In the most despairing months of World War II, when the planes of the Wehrmacht were raining bombs upon London, and the Nazis seemed destined to rule vast swaths of Europe, George Orwell set out to write about a surprising subject: the virtues of patriotism.
Orwell was as aware of the destructive potential of nationalism as any of his compatriots ...
But it is precisely because Orwell knew how powerfully such emotions drive politics, and how destructive they can become when they are allowed to fester, that he defended a constructive form of patriotism. “What has kept England on its feet during the past year?” he asked. In the main, he answered, it was “the atavistic emotion of patriotism.”
Orwell’s ambivalent case for patriotism is of renewed relevance today. When cruise missiles first homed in on their targets in Kyiv, much of the world assumed that Russian troops would soon reach the Ukrainian capital. But to the astonishment of both Western intelligence analysts and the war’s architects in the Kremlin, Ukraine has so far managed to resist. Fueled by a collective determination to defend their homeland, however poor the odds, Ukrainian soldiers and civilians have been able to withstand brutal attacks by a much larger invading force.
So how can defenders of democracy summon the power of patriotism without opening the door to prejudice and chauvinism? ...
Forever hailing the achievements of one part of the population, ethnic nationalism doesn’t acknowledge the extent to which immigrants and their descendants shape most countries.
The most traditional form of nationalism emphasizes common descent. Advocates of an ethnic conception of patriotism argue that most nations are rooted in the history of particular peoples and should continue to recognize those who descend from its original inhabitants as having special standing.
But the changes of the past half-century, especially in democracies that experienced a high level of immigration, have made such an ethnic conception of nationalism impractical and destructive. Forever hailing the achievements of one part of the population, ethnic nationalism is unable to acknowledge to what extent most countries are now shaped by immigrants and their descendants. It fails to give members of modern democracies who belong to minority groups full credit for their contributions, making it far more difficult to sustain genuine solidarity in countries undergoing rapid demographic change.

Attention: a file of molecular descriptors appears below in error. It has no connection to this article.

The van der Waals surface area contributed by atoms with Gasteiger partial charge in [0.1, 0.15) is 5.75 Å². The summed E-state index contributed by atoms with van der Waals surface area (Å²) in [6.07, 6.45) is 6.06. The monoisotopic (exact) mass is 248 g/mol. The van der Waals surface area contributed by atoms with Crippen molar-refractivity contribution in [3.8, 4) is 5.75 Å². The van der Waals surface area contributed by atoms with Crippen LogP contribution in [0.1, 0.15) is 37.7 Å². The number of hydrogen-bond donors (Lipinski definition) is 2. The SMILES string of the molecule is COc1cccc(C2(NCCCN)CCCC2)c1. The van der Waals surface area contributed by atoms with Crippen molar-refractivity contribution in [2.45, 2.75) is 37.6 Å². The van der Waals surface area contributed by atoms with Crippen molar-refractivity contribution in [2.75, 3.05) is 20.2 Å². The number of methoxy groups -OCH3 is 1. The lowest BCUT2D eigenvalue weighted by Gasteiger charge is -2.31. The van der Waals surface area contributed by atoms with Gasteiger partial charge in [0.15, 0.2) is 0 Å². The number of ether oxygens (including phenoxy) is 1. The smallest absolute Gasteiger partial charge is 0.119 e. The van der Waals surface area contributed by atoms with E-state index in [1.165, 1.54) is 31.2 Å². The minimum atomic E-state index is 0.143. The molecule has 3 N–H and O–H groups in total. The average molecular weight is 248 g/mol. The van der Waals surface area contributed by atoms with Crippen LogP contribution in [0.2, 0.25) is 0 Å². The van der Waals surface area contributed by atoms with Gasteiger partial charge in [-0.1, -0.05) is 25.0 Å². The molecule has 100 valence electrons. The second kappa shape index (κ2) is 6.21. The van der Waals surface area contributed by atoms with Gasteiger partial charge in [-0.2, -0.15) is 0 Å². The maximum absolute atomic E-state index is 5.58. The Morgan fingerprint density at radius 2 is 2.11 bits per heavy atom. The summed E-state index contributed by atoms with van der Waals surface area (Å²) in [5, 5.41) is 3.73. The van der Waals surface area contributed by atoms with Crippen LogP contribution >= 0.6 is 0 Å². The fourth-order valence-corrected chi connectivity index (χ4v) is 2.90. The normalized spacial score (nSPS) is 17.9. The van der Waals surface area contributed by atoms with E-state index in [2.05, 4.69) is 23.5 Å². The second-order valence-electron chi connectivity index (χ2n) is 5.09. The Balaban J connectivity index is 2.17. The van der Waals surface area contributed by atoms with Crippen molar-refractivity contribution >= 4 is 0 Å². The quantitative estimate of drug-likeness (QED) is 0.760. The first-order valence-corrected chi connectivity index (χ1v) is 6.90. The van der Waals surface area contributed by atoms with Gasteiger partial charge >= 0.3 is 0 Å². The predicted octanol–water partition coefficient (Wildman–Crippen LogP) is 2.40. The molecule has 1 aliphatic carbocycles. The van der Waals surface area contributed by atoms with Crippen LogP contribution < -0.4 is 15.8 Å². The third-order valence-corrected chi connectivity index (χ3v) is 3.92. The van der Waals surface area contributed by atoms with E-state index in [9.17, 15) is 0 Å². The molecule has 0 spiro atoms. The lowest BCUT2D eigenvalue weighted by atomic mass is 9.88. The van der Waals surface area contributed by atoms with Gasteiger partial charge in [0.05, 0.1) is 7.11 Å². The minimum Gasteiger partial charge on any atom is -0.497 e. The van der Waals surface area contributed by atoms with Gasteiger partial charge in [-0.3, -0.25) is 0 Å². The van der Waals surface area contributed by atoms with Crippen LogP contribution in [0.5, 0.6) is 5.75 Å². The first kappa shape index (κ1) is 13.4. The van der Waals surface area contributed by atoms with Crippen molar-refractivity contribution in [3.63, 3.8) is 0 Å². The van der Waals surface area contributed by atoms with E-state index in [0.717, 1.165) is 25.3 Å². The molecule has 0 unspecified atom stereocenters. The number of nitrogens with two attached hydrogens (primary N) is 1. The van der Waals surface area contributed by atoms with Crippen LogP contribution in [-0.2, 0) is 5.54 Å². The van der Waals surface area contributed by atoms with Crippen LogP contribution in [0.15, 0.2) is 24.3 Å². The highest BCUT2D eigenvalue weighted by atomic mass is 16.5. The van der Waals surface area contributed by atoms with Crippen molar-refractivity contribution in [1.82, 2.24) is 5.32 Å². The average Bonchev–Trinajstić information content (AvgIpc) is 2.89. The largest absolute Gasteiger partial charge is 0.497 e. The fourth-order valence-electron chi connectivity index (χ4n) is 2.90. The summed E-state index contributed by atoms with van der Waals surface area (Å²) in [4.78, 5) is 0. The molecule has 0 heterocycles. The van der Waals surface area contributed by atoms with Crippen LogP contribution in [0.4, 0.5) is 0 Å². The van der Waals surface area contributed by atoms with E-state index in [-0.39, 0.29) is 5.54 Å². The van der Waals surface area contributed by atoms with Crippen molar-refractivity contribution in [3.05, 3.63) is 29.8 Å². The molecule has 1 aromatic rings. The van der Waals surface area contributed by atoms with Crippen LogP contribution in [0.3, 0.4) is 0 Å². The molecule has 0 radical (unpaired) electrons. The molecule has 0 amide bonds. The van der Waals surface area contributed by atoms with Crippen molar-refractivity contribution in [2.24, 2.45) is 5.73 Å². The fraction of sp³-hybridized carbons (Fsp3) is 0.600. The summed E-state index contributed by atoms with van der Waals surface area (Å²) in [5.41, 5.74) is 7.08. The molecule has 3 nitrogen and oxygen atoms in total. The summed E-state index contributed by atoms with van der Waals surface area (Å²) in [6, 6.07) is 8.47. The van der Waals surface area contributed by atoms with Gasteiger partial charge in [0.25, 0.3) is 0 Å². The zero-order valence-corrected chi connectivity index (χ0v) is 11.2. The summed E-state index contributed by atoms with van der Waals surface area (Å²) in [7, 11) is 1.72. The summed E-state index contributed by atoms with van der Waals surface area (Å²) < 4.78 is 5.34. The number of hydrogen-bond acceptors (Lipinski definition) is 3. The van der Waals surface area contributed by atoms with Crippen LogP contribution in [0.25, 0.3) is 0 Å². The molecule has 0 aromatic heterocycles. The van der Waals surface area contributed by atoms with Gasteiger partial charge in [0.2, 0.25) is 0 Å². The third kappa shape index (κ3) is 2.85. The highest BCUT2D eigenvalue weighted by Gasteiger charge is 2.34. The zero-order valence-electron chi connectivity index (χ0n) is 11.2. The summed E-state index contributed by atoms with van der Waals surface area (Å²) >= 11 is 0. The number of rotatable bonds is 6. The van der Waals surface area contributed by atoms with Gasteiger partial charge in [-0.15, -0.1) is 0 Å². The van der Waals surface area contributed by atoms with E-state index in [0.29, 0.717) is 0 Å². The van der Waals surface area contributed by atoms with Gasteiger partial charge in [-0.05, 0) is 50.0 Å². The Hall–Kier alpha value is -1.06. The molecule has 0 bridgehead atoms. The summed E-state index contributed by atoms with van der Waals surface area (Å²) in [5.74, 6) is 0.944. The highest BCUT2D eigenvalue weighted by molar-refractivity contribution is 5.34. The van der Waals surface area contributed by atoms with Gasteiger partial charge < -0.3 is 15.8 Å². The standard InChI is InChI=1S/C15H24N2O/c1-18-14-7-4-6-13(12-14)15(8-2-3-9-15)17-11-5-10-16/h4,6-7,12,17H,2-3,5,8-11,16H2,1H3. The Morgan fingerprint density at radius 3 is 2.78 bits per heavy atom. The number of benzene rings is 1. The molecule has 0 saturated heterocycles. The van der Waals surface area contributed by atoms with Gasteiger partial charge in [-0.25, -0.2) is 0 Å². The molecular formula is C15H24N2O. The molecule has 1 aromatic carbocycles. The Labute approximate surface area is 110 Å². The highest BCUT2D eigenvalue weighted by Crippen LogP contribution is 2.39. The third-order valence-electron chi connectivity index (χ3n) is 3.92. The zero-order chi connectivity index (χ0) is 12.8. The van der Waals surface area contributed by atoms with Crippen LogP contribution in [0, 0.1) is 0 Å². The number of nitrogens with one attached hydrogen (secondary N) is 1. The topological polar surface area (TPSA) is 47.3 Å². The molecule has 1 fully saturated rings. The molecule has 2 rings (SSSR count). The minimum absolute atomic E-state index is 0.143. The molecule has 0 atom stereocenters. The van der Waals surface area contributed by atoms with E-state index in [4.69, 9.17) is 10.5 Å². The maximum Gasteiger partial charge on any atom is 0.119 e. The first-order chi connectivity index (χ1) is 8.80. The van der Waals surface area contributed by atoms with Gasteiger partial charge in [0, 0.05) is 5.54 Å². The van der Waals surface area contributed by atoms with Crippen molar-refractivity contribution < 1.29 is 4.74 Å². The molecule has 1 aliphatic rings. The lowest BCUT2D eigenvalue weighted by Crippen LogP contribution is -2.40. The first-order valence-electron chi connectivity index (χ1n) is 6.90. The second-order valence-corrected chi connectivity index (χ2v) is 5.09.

Philosophers and politicians who recognize that ethnic nationalism cannot provide a sensible basis for a diverse democracy, but don’t want to give up on patriotism altogether, usually make the case for a time-tested alternative: civic patriotism. To be proud to be an American, they say, is to love the ideals and institutions to which the country committed itself in the Declaration of Independence and the Constitution.
The advantages of civic patriotism are significant. Unlike ethnic nationalism, it allows anybody who is willing to embrace a set of shared political values to become a full member of the community. So long as immigrants from such different places as Morocco, Thailand, Zimbabwe and El Salvador agree to abide by the Constitution, they should be able to live together in peace—and become as American as a White Anglo-Saxon Protestant whose forefathers arrived on these shores hundreds of years ago.